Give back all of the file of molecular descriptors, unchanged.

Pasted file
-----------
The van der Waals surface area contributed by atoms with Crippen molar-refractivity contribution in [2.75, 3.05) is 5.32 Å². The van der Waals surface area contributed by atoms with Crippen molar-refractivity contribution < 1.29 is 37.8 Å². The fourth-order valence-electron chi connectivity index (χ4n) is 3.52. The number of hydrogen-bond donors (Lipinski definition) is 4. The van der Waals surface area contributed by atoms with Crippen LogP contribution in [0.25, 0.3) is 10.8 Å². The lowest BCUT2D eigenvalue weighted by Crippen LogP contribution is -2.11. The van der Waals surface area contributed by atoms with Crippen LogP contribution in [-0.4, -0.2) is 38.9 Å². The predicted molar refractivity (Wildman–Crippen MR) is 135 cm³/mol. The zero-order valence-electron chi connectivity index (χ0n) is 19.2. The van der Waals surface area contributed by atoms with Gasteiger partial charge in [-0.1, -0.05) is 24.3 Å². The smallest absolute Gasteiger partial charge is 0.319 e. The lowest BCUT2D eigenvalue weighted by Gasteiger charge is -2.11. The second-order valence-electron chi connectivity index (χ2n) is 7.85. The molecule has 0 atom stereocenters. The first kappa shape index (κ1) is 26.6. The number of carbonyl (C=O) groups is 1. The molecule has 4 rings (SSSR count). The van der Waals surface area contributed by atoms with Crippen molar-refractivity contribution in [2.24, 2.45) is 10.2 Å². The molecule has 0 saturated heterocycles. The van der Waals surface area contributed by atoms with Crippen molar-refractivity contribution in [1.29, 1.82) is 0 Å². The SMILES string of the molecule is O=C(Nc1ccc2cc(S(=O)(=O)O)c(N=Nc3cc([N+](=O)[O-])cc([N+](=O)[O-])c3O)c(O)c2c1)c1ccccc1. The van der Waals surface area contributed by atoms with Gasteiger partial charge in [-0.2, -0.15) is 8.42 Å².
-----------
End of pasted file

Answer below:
The van der Waals surface area contributed by atoms with Crippen molar-refractivity contribution in [2.75, 3.05) is 5.32 Å². The van der Waals surface area contributed by atoms with Crippen molar-refractivity contribution < 1.29 is 37.8 Å². The fourth-order valence-electron chi connectivity index (χ4n) is 3.52. The number of hydrogen-bond donors (Lipinski definition) is 4. The van der Waals surface area contributed by atoms with Crippen LogP contribution in [0.25, 0.3) is 10.8 Å². The lowest BCUT2D eigenvalue weighted by Crippen LogP contribution is -2.11. The van der Waals surface area contributed by atoms with Crippen LogP contribution in [-0.4, -0.2) is 38.9 Å². The predicted molar refractivity (Wildman–Crippen MR) is 135 cm³/mol. The zero-order valence-electron chi connectivity index (χ0n) is 19.2. The van der Waals surface area contributed by atoms with Gasteiger partial charge in [-0.1, -0.05) is 24.3 Å². The smallest absolute Gasteiger partial charge is 0.319 e. The lowest BCUT2D eigenvalue weighted by Gasteiger charge is -2.11. The second-order valence-electron chi connectivity index (χ2n) is 7.85. The molecule has 0 atom stereocenters. The first kappa shape index (κ1) is 26.6. The number of carbonyl (C=O) groups is 1. The molecule has 4 rings (SSSR count). The van der Waals surface area contributed by atoms with Crippen molar-refractivity contribution in [2.24, 2.45) is 10.2 Å². The molecule has 0 saturated heterocycles. The van der Waals surface area contributed by atoms with Crippen molar-refractivity contribution in [1.29, 1.82) is 0 Å². The SMILES string of the molecule is O=C(Nc1ccc2cc(S(=O)(=O)O)c(N=Nc3cc([N+](=O)[O-])cc([N+](=O)[O-])c3O)c(O)c2c1)c1ccccc1. The van der Waals surface area contributed by atoms with Gasteiger partial charge in [-0.2, -0.15) is 8.42 Å².